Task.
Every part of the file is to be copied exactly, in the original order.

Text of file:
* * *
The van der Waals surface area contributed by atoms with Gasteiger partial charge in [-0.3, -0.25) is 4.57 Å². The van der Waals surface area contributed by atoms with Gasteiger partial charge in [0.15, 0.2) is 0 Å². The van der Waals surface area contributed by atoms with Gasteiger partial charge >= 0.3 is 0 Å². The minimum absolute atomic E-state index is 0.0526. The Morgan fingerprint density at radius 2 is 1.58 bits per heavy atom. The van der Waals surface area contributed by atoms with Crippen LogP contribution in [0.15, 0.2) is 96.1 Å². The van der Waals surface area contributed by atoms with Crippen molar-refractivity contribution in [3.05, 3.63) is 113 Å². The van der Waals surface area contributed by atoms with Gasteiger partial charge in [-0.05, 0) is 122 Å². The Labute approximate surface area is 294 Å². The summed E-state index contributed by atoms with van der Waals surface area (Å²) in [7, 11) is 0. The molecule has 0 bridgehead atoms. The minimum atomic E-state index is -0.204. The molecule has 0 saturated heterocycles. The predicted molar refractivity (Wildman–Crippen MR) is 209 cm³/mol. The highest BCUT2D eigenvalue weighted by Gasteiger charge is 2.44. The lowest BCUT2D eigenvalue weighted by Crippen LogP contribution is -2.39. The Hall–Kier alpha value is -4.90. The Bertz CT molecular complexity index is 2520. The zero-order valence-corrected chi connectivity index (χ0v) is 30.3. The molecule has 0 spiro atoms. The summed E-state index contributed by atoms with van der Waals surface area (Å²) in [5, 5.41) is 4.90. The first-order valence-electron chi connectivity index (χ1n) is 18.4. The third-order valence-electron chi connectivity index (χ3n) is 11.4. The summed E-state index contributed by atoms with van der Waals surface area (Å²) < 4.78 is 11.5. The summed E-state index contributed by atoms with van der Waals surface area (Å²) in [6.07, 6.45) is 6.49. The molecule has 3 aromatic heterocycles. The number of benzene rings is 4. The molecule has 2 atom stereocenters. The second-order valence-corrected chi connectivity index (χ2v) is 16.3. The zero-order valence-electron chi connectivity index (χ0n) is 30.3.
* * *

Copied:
The van der Waals surface area contributed by atoms with Gasteiger partial charge in [-0.3, -0.25) is 4.57 Å². The van der Waals surface area contributed by atoms with Gasteiger partial charge in [0.15, 0.2) is 0 Å². The van der Waals surface area contributed by atoms with Gasteiger partial charge >= 0.3 is 0 Å². The minimum absolute atomic E-state index is 0.0526. The Morgan fingerprint density at radius 2 is 1.58 bits per heavy atom. The van der Waals surface area contributed by atoms with Crippen LogP contribution in [0.15, 0.2) is 96.1 Å². The van der Waals surface area contributed by atoms with Crippen molar-refractivity contribution in [3.05, 3.63) is 113 Å². The van der Waals surface area contributed by atoms with Gasteiger partial charge in [-0.05, 0) is 122 Å². The Labute approximate surface area is 294 Å². The summed E-state index contributed by atoms with van der Waals surface area (Å²) in [7, 11) is 0. The molecule has 0 bridgehead atoms. The minimum atomic E-state index is -0.204. The molecule has 0 saturated heterocycles. The predicted molar refractivity (Wildman–Crippen MR) is 209 cm³/mol. The highest BCUT2D eigenvalue weighted by Gasteiger charge is 2.44. The lowest BCUT2D eigenvalue weighted by Crippen LogP contribution is -2.39. The Hall–Kier alpha value is -4.90. The Bertz CT molecular complexity index is 2520. The zero-order valence-corrected chi connectivity index (χ0v) is 30.3. The molecule has 0 spiro atoms. The summed E-state index contributed by atoms with van der Waals surface area (Å²) in [5, 5.41) is 4.90. The first-order valence-electron chi connectivity index (χ1n) is 18.4. The third-order valence-electron chi connectivity index (χ3n) is 11.4. The summed E-state index contributed by atoms with van der Waals surface area (Å²) < 4.78 is 11.5. The summed E-state index contributed by atoms with van der Waals surface area (Å²) in [6.07, 6.45) is 6.49. The molecule has 3 aromatic heterocycles. The number of benzene rings is 4. The molecule has 2 atom stereocenters. The second-order valence-corrected chi connectivity index (χ2v) is 16.3. The zero-order valence-electron chi connectivity index (χ0n) is 30.3.